At the Podiatry Practice Brisbane, one of the most common complaints I have with my female patients is that they can’t fit their orthotics in high heel shoes. Although they may be happy with the symptomatic relief they are getting from their standard devices, they simply don’t fit into their dress shoes and sandals.
Let’s face it, shoes are something that most women love, and to limit yourself to only one or two pairs does seem unreasonable. I am known to wear high heels to work because the outfit I’m wearing looks better with a shoe with a heel. It’s always amusing watching the look on my patients faces when they see their podiatrist wearing orthotics in high heels. Not something they expect at all!
So can you have your cake and eat it too? The answer is yes providing you realise that your dress orthotic is your compromise pair. That is you wear it when you know that you aren’t going to be standing or exercising in them for any length of time. Additionally there are some conditions such as hallux limitus, active degenerative joint disease, sesamoiditis, plantar plate syndrome and capsulitis that simply do not like being put in a high heeled shoe. It doesn’t matter how good the orthotic is, full weight on your forefoot is going to hurt.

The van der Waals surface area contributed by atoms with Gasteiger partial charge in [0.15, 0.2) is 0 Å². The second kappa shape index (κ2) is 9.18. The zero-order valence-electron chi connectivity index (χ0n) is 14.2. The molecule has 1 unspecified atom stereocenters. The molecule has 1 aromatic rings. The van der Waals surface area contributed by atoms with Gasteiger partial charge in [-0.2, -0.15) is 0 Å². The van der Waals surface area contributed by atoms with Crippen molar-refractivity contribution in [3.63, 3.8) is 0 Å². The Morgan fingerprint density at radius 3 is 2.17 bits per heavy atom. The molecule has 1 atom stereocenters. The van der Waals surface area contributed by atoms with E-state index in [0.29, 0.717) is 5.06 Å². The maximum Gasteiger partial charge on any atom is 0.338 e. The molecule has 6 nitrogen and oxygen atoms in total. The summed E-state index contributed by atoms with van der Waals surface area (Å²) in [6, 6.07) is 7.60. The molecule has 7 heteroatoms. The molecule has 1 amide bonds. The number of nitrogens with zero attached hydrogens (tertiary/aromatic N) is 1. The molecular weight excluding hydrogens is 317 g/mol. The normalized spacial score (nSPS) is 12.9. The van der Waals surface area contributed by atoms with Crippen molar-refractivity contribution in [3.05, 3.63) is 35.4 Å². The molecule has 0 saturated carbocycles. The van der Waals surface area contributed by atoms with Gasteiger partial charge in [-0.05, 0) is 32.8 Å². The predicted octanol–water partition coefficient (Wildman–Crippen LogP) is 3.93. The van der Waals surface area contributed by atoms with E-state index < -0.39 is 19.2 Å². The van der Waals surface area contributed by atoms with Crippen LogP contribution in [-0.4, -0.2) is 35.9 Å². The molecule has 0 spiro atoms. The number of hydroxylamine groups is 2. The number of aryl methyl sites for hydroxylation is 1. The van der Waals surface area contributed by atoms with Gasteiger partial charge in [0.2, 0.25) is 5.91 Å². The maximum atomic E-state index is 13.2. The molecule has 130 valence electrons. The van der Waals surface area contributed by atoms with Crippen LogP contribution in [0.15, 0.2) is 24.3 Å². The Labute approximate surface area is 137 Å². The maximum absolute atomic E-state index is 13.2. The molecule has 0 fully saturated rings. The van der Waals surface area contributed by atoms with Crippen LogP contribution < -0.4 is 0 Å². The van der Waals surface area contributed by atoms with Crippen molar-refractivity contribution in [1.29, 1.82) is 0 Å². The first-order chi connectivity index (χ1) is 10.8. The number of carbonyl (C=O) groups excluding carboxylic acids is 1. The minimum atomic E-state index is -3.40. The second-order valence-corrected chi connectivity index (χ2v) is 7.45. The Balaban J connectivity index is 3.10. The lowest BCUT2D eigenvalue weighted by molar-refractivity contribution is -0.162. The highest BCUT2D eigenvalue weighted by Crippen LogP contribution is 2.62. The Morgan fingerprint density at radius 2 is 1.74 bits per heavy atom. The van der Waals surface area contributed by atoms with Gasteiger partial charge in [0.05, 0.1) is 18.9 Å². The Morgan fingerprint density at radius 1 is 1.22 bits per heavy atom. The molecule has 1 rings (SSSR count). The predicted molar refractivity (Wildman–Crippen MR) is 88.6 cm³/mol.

Patients with bunion deformities tend to go well in their heeled shoes with their dress orthotics providing the degenerative aspect of the deformity is not active. When choosing dress shoes to take a dress orthotics there are a few features that make life easier. A closed in heel counter and some form of strap to hold the shoe on is helpful. If using a sandal then the orthotic needs to be fastened in with a Velcro spot to hold it in place. I generally use a black material for these devices because then they blend in very nicely with the shoe. The modern popular style of a zip up the back of the heel works very well in providing support and hiding the device.
Need help? Don’t hesitate to call the Podiatry Practice with assistance in providing dress orthotics and advice and education on footwear so that you can continue to have footwear options.
Elouise Carmichael, Podiatrist